31 January 2013
In the aftermath of the Queensland floods, CHOICE is calling on insurance companies to clean up their act and not use the recent disaster as a reason to jack-up premiums or abandon residents in flood-prone areas.
New CHOICE research has found that while many consumers have been hit with massive hikes in their home and contents premiums as a result of mandatory flood cover or repricing of existing cover, insurance companies are not being fair or transparent in the process.
“Consumers are seeing their premiums double, triple and in some instances increase five-fold with often inappropriate justification from the major insurers as to why,” says Alan Kirkland, CEO of Choice.
Nearly 60% of 1435 people surveyed by CHOICE noticed an increase on a recent renewal notice, and when a reason for the increase was recalled, it was almost always flood-related.¹
“One minute major insurers have been telling consumers the price rises are necessary due to the large payouts from the 2011 floods, while the next they are saying the rises are because a property has been specifically checked out and identified as being in a high-risk flood zone,” says Mr Kirkland.
CHOICE’s research shows that major insurers are also using inconsistent techniques to assess flood risk, including Google Maps and “secret” assessments that they will not reveal to homeowners, local government or the National Flood Risk Information Portal.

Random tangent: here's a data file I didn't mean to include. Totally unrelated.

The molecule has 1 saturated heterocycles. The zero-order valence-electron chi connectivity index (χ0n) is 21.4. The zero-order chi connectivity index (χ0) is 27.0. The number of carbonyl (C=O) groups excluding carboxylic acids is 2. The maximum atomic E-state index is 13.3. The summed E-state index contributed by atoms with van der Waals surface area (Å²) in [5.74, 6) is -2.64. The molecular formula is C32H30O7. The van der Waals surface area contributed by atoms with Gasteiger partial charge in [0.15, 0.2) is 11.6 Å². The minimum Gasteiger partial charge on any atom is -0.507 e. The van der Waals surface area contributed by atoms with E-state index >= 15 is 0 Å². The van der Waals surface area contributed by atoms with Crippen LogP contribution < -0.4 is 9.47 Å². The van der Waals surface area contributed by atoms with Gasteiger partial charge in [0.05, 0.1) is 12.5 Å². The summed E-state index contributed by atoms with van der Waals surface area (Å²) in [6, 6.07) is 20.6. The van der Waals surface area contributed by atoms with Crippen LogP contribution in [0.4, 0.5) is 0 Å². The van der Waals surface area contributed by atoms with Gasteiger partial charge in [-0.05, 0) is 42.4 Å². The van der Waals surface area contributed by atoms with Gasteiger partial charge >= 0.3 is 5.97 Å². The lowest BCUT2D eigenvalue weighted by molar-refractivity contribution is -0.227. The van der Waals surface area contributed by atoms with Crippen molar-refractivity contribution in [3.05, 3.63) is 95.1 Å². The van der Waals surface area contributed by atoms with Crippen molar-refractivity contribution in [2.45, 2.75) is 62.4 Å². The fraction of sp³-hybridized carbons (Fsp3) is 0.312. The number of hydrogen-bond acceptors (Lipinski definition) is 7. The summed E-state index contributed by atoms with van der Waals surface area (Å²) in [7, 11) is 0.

In one instance, a policy holder was invited to speak to a major insurer as it lacked the technical expertise to understand a local catchment authority map he had used to prove his home was not a flood risk. He refused and went with another insurer.
“There are reports of insurers purposely pricing themselves out of postcodes that are prone to flooding, even if there are homes that are on hills or not near the flood zone,” says Mr Kirkland.
The explosion in premium prices also saw a 35% increase in general insurance disputes lodged with the Financial Ombudsmen Service in 2011-2012.
“Our major concern is that some consumers are forgoing household insurance altogether because they simply cannot afford the new premiums,” says Mr Kirkland.
“After a will and testament, home and contents insurance is one of the most important documents in many people’s lives - insurers have a responsibility to play fair and also ensure that this vital consumer product remains affordable for all Australians.”
 CHOICE conducted a nationally representative survey of 1435 home and contents customers in November 2012. In addition to this, we have received detailed and documented input from CHOICE members and consumers throughout 2012.